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Childhood abuse help? Girlfriend?

Childhood abuse help? Girlfriend? Topic: How to start writing a discussion paper
June 26, 2019 / By Dorean
Question: I have a question...if you could help, I'd appreciate it. Quick Background: I just started dating this wonderful girl. I found out that she was abused (sexually) multiple times for about 4years, while she was a child. She just started remembering this about 3years ago when she had to write a paper about her childhood for school. Recently, we have had further discussions, and she told me that sometimes she pushes me away because the "little girl" inside of her, is just trying to see if I will still be there for her "at the end of the day." The "little girl" inside of her will say things that the "big girl" does not believe, but she says them anyway. The "big girl" recognizes this. I'm not quite sure what to think. I'm guessing that I need to try and love both girls, and show the little girl that I will be there for her??? How can I do This???? Here is what I read: I read about Dissociative Identity Disorder (DID), is it possible that she might have this? She doesn't walk around talking to herself or anything...its just that sometimes she becomes the "little girl." She is actually very, very well integrated into a normal life. She is driven, has her degree, and lives out her passions. We both believe in Jesus and we are trying to get through this. She is looking into counseling again...but is there any other advice from the friendly people on Yahoo? Thanks a bunch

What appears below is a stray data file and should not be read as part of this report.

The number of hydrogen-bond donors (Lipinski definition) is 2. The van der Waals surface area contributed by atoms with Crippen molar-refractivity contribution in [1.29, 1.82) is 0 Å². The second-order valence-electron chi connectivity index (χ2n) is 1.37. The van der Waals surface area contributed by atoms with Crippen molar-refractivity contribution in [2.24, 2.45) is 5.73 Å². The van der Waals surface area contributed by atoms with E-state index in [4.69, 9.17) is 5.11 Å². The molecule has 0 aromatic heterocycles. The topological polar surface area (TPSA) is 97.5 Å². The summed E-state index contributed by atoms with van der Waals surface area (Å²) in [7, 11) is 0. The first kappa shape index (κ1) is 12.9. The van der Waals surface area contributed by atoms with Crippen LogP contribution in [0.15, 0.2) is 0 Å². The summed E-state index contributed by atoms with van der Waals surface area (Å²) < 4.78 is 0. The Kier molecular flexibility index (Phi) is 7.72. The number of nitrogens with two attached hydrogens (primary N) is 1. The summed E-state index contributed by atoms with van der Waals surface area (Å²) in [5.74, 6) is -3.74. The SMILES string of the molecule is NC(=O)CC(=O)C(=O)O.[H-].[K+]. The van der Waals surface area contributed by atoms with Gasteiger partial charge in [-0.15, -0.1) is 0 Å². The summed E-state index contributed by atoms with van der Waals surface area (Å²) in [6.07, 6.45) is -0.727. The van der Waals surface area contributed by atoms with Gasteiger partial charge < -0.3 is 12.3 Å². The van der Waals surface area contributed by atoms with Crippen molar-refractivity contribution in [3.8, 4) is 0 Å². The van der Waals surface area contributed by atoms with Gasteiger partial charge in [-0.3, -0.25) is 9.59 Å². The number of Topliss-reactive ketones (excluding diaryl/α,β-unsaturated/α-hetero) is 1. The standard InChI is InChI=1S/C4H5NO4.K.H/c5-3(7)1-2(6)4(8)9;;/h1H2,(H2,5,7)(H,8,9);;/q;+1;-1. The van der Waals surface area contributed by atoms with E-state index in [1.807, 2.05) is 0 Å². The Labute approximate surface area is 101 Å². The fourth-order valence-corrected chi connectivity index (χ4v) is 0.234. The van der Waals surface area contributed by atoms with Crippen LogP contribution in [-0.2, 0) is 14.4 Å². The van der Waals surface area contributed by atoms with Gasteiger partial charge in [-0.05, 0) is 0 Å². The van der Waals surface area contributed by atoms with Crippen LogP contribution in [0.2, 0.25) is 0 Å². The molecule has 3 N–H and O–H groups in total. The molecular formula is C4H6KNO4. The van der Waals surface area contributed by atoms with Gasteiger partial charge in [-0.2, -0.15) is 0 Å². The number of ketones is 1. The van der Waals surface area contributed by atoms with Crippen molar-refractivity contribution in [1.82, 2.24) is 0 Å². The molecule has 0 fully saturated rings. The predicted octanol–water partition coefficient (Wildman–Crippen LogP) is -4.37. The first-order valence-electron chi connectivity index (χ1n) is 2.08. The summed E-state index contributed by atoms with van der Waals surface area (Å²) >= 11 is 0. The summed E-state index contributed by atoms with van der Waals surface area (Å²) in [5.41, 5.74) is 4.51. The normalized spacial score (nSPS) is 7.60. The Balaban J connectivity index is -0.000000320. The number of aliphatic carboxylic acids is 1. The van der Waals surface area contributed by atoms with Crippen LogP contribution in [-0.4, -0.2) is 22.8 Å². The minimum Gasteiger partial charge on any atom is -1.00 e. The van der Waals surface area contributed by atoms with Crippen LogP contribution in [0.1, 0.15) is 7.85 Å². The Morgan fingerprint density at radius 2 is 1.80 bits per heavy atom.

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Best Answers: Childhood abuse help? Girlfriend?

Cassia Cassia | 10 days ago
I'd just say that when that little girl in her shows herself, be there for her. When she feels things that the little girl is feeling, talk to her about it, or at least listen and try to talk it out. When the 'big girl' recognizes it, you should try to also. What I mean by that is that if she says something that obviously sounds like a little girl, talk to the little girl first and then the big girl. You both need to realize and understand that even though it sounds and feels like there are two people here, it's only one person and that's all she's got. One life, one heart, one world. Not two. If she can find herself in the big girl, and compare it to the little girl, (like now and then) she should be able to start getting through it better. Counseling didn't work for me, because I knew they were only hearing me out for a paycheck. I went through something similar as a child (not sexual, emotional and mental) and I needed love, not questions from a shrink to help me through it. Sounds like she has someone to lean on and talk to, and love her, and that's the most important thing.